Numismatic and History Discussions > History and Archeology

First-time metal-detector user uncovers 6th century golden hoard


It's a rookie detectorist's dream. Danish man Ole Ginnerup Schyt had owned his metal detector for only a few hours when he stumbled across one of the largest gold treasures in his country's history. He discovered nearly 1 kg (2.2 pounds) of gold, including some huge medallions the size of saucers, according to a press release from VejleMuseerne, an art museum in southeastern Jutland, Denmark. The museum reports that the treasure had been buried for 1,500 years.
The treasure is now known as the Vindelev Hoard. It consists of decorated saucer-sized medallions known as bracteates as well as Roman coins that were turned into jewelry. Some have inscriptions that may refer to the rulers of the time, or to Norse mythology, with one coin possibly referring to the god Odin. One of the Roman coins depicts the Roman emperor Constantine the Great, who ruled from 285-337 AD.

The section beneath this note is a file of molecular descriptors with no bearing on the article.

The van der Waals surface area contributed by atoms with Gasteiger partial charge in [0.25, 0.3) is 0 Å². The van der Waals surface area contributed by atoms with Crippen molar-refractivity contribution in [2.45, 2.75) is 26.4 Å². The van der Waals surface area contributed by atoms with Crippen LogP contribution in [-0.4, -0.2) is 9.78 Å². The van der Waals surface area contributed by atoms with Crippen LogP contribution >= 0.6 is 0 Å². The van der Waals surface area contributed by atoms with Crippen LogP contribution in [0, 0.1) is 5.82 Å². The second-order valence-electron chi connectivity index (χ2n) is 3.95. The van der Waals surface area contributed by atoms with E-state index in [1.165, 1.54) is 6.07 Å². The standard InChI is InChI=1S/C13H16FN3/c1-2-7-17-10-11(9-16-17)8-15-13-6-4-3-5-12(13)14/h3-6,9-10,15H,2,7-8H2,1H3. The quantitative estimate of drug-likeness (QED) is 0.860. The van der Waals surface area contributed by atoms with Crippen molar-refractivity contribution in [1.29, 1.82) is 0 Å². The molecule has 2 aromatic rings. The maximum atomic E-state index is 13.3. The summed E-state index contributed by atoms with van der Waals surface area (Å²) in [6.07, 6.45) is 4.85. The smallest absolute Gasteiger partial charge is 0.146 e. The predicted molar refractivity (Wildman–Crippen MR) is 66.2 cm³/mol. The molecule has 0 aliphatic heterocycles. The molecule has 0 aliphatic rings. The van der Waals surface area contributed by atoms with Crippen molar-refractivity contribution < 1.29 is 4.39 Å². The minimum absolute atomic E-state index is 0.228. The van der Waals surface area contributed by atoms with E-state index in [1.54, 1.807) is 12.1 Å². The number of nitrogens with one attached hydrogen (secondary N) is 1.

But the rookie detectorist better not get used to such finds. He's unlikely to ever have such a day again.


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